Anyone who does not use a firewall these days is asking for trouble. Since Yosemite the panel has been application-focussed rather than port-focussed as it was in earlier versions of OS X.

The Firewall pane has basic information for the user and two buttons: Turn On Firewall (or Turn Off Firewall if it is ON) and Firewall Options... The buttons can be used only if the security padlock icon is open. The Options panel now has four checkboxes.

Above the main (applications) list is "Block all incoming connections". If this is selected only essential services (DHCP, Bonjour, IPSec) will be able to use internet access.

Applications in the list panel are allowed the access needed, instead of specifying port numbers as was the case earlier. Above the application list are several OS X features that may have been activated in other preferences, such as DVD or CD Sharing, File Sharing (SMB) or others depending on the User's settings.

Security & Privacy

At the bottom of the panel are two icons (+/-) for adding applications to, or removing them from the list. Pressing the Add (+) reveals a Finder panel which allows us to choose an item to be included. This adding is usually carried out automatically, however, when software is installed. Pressing the remove (-) deletes an app from the list with no warning, although the Cancel button will replace a deleted app. Pressing OK will complete the action.

Below the panel are three checkboxes:

  • (New) Automatically allow built-in software to receive incoming connections

  • (Amended) Automatically allow downloaded signed software to receive incoming connections, will allow software with a legitimate, signed certificate to use internet services

  • Enable stealth mode: any outside probing that occurs (such as that shown in logs) will have no response.


The final pane in Security & Privacy preferences, Privacy, has been updated in terms of apps that are now listed.

To the left is a panel that shows any apps or services that are permitted to access specific types of data. Highlighting each will show in the main panel any apps affected and the type of access allowed. A user will be asked to permit such access when setting up OS X or after installing some applications.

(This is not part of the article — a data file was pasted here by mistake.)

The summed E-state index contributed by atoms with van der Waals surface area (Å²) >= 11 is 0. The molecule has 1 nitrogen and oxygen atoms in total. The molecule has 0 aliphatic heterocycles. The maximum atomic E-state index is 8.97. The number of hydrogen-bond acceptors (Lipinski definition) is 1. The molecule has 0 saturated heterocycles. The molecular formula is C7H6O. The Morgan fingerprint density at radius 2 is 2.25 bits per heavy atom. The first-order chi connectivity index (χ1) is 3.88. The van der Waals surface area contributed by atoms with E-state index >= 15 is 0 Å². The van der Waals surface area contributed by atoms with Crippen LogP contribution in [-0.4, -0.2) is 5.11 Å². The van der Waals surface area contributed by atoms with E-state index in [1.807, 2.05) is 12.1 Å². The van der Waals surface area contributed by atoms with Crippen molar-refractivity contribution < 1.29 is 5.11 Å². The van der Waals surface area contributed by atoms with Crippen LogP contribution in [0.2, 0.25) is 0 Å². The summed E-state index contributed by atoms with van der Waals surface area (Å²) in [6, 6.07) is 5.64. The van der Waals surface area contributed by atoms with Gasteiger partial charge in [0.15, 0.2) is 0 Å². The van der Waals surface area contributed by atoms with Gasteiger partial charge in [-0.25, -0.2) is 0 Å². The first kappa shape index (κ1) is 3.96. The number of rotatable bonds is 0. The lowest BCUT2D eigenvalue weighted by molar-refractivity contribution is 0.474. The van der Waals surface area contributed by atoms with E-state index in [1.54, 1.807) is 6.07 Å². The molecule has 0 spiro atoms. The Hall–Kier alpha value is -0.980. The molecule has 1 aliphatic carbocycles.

To the left is a panel that shows any apps or services that are permitted to access specific types of data. Highlighting each will show in the main panel any apps affected and the type of access allowed. A user will be asked to permit such access when setting up OS X or after installing some applications. This list will differ with each user.

Security & Privacy

The list of apps will differ with each service. A number of system applications and services are shown, including :

  • Location Services - this is enabled and specific applications (now Maps, Calendar, Photos, Reminders, Safari, Weather and others) are able to use Location data. Siri has also been added to this section. Text information below the box tells users that if the location icon appears beside an app, the location was requested within the last 24 hours.

  • Contacts - certain apps are allowed to access data in my list of contacts. A checkbox beside each app allows such access.

  • Accessibility allows the system to use an expanding list of apps, including AppleScript, Automator, Little Snitch, Safari and yType.

  • Diagnostics & Usage - when setting up the account, I specifically agreed to allow access to information for the purposes of diagnostics. A text explanation in the panel has information about the purposes of the data use and there is a link to Apple's Privacy Policy page which explains the reasons for collecting data, what data is collected and the uses it is put.

Calendars and Reminders have been granted access to specific apps. Facebook and Twitter have no apps listed that have requested access to them so far.

See Also:

Graham K. Rogers teaches at the Faculty of Engineering, Mahidol University in Thailand. He wrote in the Bangkok Post, Database supplement on IT subjects. For the last seven years of Database he wrote a column on Apple and Macs. He is now continuing that in the Bangkok Post supplement, Life. He can be followed on Twitter (@extensions_th)